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Production

DMNW Production School: Building a home studio without breaking the bank

Photo Credit: Instructables

While it’s easy to think that quality home studios require you to spend thousands on gear, that’s a common, widespread misconception. Equipped with a computer, DAW, a microphone, studio monitors or headphones, you should have more than you need to get started producing music. Thanks to dramatic developments in music technology over the last 10 years, all of these items are extremely affordable on most budgets.

There are tons of DAWs on the market these days, but our favorites for Mac and PC have remained the same for years. We recommend Ableton or Logic for those using Mac; they have amazing instruments and FX, requiring no additional plugins or VSTs to get started making professional tracks.

PC users are less limited in their options — we recommend checking out FL for its similarly comprehensive user library and collection of instruments and FX. You can also use Ableton with PC if you desire. Bitwig, Reaper, and Reason are all worth checking out as well if you don’t vibe with the DAWs we mentioned before. However, most DAWs are functionally the same these days despite drastically different GUIs.

The Behringer U-Phoria UMC404 is our favorite low-cost audio interface. Featuring four inputs and four outputs, the UMC404 is an excellent choice if you’re a self-recording musician with a minimum of outboard gear. With four MIDAS-designed mic pres and HQ 24-bit/192kHz conversion to the mix, the UMC404 is the perfect interface for most smaller project studios. This is a professionally-minded product with an extremely reasonable price of $150.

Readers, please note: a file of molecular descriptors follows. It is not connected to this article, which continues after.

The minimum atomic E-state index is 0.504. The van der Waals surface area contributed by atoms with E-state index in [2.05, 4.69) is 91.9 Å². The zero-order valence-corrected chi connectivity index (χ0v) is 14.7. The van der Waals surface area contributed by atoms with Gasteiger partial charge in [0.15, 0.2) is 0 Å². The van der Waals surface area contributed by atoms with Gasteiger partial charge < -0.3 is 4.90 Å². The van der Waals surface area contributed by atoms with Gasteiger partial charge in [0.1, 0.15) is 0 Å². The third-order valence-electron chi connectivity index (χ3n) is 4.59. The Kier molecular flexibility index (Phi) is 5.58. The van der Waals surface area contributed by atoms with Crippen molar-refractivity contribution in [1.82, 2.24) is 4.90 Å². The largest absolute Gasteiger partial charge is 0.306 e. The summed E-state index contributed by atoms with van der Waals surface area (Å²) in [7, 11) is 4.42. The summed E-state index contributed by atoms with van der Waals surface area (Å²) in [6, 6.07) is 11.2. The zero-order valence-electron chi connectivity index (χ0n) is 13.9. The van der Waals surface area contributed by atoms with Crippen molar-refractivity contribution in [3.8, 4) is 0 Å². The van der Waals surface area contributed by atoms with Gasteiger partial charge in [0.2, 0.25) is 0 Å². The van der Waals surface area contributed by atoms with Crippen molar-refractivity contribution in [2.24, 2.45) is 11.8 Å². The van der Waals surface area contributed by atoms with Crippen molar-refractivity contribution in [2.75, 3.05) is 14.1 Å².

Behringer also has other audio interfaces that will better suit smaller or larger studios! (Photo Credit: Sweetwater)

While many enthusiasts recommend the famous Shure SM57 as the first microphone to pick up for a studio, we actually advise against it. The SM57 is a legendary mic but on most vocals it’s not great- it usually sounds best for recording snares. We recommend the Audio Technica AT2020 which is a phantom-powered condenser microphone.

This natural-sounding microphone is like a clean slate, perfect for editing with EQ, compression, reverb, and delay as desired. However it’s also worth mentioning that the AT2020 is very sensitive, so it may be worthwhile to pair it with a pop filter.

Studio monitors are arguably one of the most important parts of a music studio, but they can cost a lot of money and can be difficult to interface in small rooms. For these reasons, we recommend the Kali Audio LP-6. The LP-6 also has a robust, yet easy-to-use, boundary EQ to help adjust your speakers to your room without any additional EQ’ing on your computer or through a program like Sonarworks. These different EQ profiles are complemented by clear diagrams.

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